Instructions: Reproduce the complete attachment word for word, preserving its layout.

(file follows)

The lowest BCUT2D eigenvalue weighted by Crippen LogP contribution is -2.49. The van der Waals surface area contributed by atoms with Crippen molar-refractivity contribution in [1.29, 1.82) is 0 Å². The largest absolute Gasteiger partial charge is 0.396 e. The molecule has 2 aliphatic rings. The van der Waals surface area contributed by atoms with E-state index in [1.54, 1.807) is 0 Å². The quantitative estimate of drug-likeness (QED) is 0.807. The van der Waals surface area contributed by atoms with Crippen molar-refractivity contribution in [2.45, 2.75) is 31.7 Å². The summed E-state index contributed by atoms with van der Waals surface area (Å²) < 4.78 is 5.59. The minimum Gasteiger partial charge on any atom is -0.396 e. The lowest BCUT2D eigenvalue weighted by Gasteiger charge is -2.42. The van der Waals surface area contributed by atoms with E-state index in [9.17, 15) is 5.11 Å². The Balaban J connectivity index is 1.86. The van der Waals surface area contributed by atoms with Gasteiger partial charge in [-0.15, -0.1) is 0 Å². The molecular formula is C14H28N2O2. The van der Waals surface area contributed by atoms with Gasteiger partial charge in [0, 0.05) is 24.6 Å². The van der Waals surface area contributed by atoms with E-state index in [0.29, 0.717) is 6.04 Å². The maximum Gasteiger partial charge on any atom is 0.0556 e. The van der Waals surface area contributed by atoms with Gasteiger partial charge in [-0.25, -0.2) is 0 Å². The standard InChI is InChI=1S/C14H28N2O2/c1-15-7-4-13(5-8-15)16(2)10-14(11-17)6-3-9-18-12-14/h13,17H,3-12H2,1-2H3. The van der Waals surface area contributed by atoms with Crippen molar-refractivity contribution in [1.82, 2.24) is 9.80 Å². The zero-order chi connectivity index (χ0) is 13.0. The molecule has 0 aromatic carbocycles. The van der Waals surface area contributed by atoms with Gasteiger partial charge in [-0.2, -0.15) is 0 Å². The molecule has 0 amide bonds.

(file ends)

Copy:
The lowest BCUT2D eigenvalue weighted by Crippen LogP contribution is -2.49. The van der Waals surface area contributed by atoms with Crippen molar-refractivity contribution in [1.29, 1.82) is 0 Å². The largest absolute Gasteiger partial charge is 0.396 e. The molecule has 2 aliphatic rings. The van der Waals surface area contributed by atoms with E-state index in [1.54, 1.807) is 0 Å². The quantitative estimate of drug-likeness (QED) is 0.807. The van der Waals surface area contributed by atoms with Crippen molar-refractivity contribution in [2.45, 2.75) is 31.7 Å². The summed E-state index contributed by atoms with van der Waals surface area (Å²) < 4.78 is 5.59. The minimum Gasteiger partial charge on any atom is -0.396 e. The lowest BCUT2D eigenvalue weighted by Gasteiger charge is -2.42. The van der Waals surface area contributed by atoms with E-state index in [9.17, 15) is 5.11 Å². The Balaban J connectivity index is 1.86. The van der Waals surface area contributed by atoms with Gasteiger partial charge in [-0.15, -0.1) is 0 Å². The molecular formula is C14H28N2O2. The van der Waals surface area contributed by atoms with Gasteiger partial charge in [0, 0.05) is 24.6 Å². The van der Waals surface area contributed by atoms with E-state index in [0.29, 0.717) is 6.04 Å². The maximum Gasteiger partial charge on any atom is 0.0556 e. The van der Waals surface area contributed by atoms with Gasteiger partial charge in [-0.25, -0.2) is 0 Å². The standard InChI is InChI=1S/C14H28N2O2/c1-15-7-4-13(5-8-15)16(2)10-14(11-17)6-3-9-18-12-14/h13,17H,3-12H2,1-2H3. The van der Waals surface area contributed by atoms with Crippen molar-refractivity contribution in [1.82, 2.24) is 9.80 Å². The zero-order chi connectivity index (χ0) is 13.0. The molecule has 0 aromatic carbocycles. The van der Waals surface area contributed by atoms with Gasteiger partial charge in [-0.2, -0.15) is 0 Å². The molecule has 0 amide bonds.